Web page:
Pieter Mulier, who has been working alongside Raf Simons in the early 2000s, as his right-hand person at Jil Sander and Calvin Klein, as well as Dior. He had his moment in the spotlight when he was appointed creative director at Alaia in February – a job he described as “winning the lottery”.
Following Simons’ departure, Mulier quit PVH subsidiary Calvin Klein in 2018, and then took time out from fashion without knowing if he would ever return.
The designer spoke out on Thursday at Fashion Talks Antwerp about his appointment to Alaia. He also discussed how he assumed the legacy and what he sees as the differences between this and previous positions.
He said that he felt “fashion burnout” after Calvin Klein and was no longer inspired by the fashion world. He was able to take Simons’ shadow off of him by entering the creative spotlight through Alaia, a fashion house that Richemont owns.
Alaia’s legacy with the world
Mulier asked the industry’s outsiders about Alaia as the first step of his journey. Mulier was unaware of the brand’s history, and his family and friends were not aware of it. This led him to ask industry professionals about their knowledge. He had to decide whether he would apply his vision or “look at it more like a work of arts”, as Azzedine alaia did. He chose to follow the founder’s lead while communicating Alaia’s work to those unfamiliar with it, including a younger audience.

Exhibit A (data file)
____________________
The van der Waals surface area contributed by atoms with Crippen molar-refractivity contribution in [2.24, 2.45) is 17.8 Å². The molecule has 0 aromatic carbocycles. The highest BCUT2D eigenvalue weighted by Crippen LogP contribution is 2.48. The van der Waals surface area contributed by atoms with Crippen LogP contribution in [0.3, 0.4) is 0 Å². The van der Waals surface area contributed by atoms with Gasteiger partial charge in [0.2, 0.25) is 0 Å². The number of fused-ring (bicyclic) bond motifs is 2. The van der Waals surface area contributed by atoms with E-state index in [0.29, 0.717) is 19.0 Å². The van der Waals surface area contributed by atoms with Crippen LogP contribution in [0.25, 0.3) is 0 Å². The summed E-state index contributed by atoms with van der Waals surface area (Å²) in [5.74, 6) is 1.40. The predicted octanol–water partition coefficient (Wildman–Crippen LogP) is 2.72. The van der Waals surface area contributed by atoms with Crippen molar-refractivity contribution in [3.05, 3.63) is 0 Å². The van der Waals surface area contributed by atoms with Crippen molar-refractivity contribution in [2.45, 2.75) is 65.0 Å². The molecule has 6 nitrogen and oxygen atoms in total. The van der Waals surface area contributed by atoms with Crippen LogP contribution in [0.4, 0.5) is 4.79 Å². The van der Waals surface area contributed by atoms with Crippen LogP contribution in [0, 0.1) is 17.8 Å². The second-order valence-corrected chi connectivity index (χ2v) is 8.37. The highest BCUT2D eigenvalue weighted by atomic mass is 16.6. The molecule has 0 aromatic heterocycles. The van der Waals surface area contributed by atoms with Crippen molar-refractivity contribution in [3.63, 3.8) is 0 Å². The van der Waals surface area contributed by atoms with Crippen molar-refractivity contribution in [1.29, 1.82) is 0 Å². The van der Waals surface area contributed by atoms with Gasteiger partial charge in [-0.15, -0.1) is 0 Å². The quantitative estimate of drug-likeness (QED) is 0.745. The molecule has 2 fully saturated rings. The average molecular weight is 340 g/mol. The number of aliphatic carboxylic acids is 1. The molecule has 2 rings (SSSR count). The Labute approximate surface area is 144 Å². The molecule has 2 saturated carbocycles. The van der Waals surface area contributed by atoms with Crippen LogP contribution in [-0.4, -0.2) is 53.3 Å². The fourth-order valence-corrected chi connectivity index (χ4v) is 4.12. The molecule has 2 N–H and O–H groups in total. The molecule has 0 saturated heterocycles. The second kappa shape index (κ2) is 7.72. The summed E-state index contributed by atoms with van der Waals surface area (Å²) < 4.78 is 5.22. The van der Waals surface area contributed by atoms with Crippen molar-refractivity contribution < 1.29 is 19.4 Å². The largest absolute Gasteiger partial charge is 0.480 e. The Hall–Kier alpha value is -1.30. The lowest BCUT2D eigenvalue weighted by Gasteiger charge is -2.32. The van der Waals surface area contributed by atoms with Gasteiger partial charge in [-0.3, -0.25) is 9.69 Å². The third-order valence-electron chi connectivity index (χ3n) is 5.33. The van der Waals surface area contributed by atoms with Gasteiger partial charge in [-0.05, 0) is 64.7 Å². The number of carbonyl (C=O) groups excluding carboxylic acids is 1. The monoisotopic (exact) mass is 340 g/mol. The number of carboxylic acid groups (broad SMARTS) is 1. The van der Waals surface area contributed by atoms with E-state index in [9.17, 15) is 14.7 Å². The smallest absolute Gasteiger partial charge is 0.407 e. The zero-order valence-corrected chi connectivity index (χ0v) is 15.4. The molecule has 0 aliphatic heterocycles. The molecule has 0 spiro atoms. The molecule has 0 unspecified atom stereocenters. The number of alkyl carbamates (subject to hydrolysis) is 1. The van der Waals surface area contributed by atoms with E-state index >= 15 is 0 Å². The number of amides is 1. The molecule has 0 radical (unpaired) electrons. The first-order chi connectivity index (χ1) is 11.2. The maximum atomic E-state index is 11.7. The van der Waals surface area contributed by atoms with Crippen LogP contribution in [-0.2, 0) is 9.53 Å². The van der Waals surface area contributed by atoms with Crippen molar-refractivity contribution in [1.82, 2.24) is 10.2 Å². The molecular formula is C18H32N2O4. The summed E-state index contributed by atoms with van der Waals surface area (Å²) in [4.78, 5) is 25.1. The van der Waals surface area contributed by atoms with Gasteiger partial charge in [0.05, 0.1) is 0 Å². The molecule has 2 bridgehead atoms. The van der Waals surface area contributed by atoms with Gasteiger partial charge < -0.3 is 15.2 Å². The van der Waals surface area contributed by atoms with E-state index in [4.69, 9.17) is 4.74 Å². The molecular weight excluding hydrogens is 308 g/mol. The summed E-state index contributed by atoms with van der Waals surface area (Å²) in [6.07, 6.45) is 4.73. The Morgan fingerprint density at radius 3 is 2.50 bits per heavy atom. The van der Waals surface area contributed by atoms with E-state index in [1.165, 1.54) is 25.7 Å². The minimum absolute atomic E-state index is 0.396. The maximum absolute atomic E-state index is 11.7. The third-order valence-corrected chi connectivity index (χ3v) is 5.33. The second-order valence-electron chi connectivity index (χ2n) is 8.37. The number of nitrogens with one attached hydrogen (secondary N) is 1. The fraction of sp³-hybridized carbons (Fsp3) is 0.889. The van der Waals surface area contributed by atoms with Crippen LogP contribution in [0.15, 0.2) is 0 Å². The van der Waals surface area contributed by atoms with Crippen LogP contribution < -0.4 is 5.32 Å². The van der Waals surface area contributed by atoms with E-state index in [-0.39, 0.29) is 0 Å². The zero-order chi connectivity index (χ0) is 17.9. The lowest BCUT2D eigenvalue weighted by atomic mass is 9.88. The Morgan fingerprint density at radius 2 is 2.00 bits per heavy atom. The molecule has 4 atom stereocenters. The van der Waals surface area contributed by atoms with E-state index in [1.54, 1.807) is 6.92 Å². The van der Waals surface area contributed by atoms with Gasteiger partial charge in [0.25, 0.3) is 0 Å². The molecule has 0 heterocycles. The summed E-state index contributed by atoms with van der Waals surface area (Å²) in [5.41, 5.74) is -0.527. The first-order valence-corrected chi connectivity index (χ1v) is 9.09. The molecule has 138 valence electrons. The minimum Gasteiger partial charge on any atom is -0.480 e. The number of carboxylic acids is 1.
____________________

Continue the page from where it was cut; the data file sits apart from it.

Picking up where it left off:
“I view my job as taking care of the house. I don’t believe I’m an integral part of the story.” At Fashion Talks, Mulier stated that “the name is more important […],”
How to become a creative director
Mulier was called by Alaia a year before he was named, the design director stated. Mulier had time to research the role and reflect on it. Mulier believed he was familiar with the fashion house at the time. He wanted to learn more and started buying vintage pieces from the 70s 80s and 90s – an era in the founder’s history he was not as familiar with.
“I bought, bought, and bought.” He said that FedEx made him so happy every morning. Each garment was a surprise. He was convinced by each find that he had to accept the job.
Alaia opens a new chapter
Simons and Mulier arrived in New York to Calvin Klein from Paris’s Dior. They were welcomed with open arms by American fashion houses, but they also faced some challenges. Mulier stated that he was disgusted at the amount of products he and his team were dumping out 16 times per year. “I began to wonder who bought all of this.”
Mulier sees the opposite at Alaia. Mulier knows the customer and what he’s addressing with his creations. He had to work with 300-400 people at Calvin Klein. Alaia has a smaller team, so everything is managed by him. There are no marketing directors or merchandisers and there are only two collections per year. The values of “humanity and respect” are the main focus. Mulier seems to have found his creative spark and joy in fashion with this overall package.